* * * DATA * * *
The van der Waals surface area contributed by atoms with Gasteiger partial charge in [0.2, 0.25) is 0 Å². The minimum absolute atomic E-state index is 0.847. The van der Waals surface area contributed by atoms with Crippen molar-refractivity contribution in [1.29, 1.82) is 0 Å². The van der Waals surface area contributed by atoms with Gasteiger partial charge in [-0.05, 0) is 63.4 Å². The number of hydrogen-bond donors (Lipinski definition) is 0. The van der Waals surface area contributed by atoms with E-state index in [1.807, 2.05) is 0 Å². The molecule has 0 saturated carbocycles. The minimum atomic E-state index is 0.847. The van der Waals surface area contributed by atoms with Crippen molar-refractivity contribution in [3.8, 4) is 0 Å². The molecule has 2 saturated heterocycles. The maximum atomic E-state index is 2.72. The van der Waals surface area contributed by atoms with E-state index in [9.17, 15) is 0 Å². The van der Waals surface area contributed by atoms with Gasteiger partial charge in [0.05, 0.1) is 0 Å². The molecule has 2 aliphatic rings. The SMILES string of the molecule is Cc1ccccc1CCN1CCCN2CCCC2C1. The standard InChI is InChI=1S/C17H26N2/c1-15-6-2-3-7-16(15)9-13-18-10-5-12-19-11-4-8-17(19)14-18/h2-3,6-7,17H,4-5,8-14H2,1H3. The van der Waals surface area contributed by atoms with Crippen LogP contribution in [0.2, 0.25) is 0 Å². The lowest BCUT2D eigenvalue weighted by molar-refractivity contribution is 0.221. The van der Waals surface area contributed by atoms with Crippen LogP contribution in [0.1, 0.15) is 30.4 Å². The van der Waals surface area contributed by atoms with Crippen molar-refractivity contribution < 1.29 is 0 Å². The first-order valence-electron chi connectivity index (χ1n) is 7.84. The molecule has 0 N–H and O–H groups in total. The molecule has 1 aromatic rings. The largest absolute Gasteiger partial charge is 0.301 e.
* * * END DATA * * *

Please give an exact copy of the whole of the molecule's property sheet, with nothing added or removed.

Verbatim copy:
The van der Waals surface area contributed by atoms with Gasteiger partial charge in [0.2, 0.25) is 0 Å². The minimum absolute atomic E-state index is 0.847. The van der Waals surface area contributed by atoms with Crippen molar-refractivity contribution in [1.29, 1.82) is 0 Å². The van der Waals surface area contributed by atoms with Gasteiger partial charge in [-0.05, 0) is 63.4 Å². The number of hydrogen-bond donors (Lipinski definition) is 0. The van der Waals surface area contributed by atoms with E-state index in [1.807, 2.05) is 0 Å². The molecule has 0 saturated carbocycles. The minimum atomic E-state index is 0.847. The van der Waals surface area contributed by atoms with Crippen molar-refractivity contribution in [3.8, 4) is 0 Å². The molecule has 2 saturated heterocycles. The maximum atomic E-state index is 2.72. The van der Waals surface area contributed by atoms with E-state index in [9.17, 15) is 0 Å². The van der Waals surface area contributed by atoms with Gasteiger partial charge in [0.05, 0.1) is 0 Å². The molecule has 2 aliphatic rings. The SMILES string of the molecule is Cc1ccccc1CCN1CCCN2CCCC2C1. The standard InChI is InChI=1S/C17H26N2/c1-15-6-2-3-7-16(15)9-13-18-10-5-12-19-11-4-8-17(19)14-18/h2-3,6-7,17H,4-5,8-14H2,1H3. The van der Waals surface area contributed by atoms with Crippen LogP contribution in [0.2, 0.25) is 0 Å². The lowest BCUT2D eigenvalue weighted by molar-refractivity contribution is 0.221. The van der Waals surface area contributed by atoms with Crippen LogP contribution in [0.1, 0.15) is 30.4 Å². The van der Waals surface area contributed by atoms with Crippen molar-refractivity contribution < 1.29 is 0 Å². The first-order valence-electron chi connectivity index (χ1n) is 7.84. The molecule has 0 N–H and O–H groups in total. The molecule has 1 aromatic rings. The largest absolute Gasteiger partial charge is 0.301 e.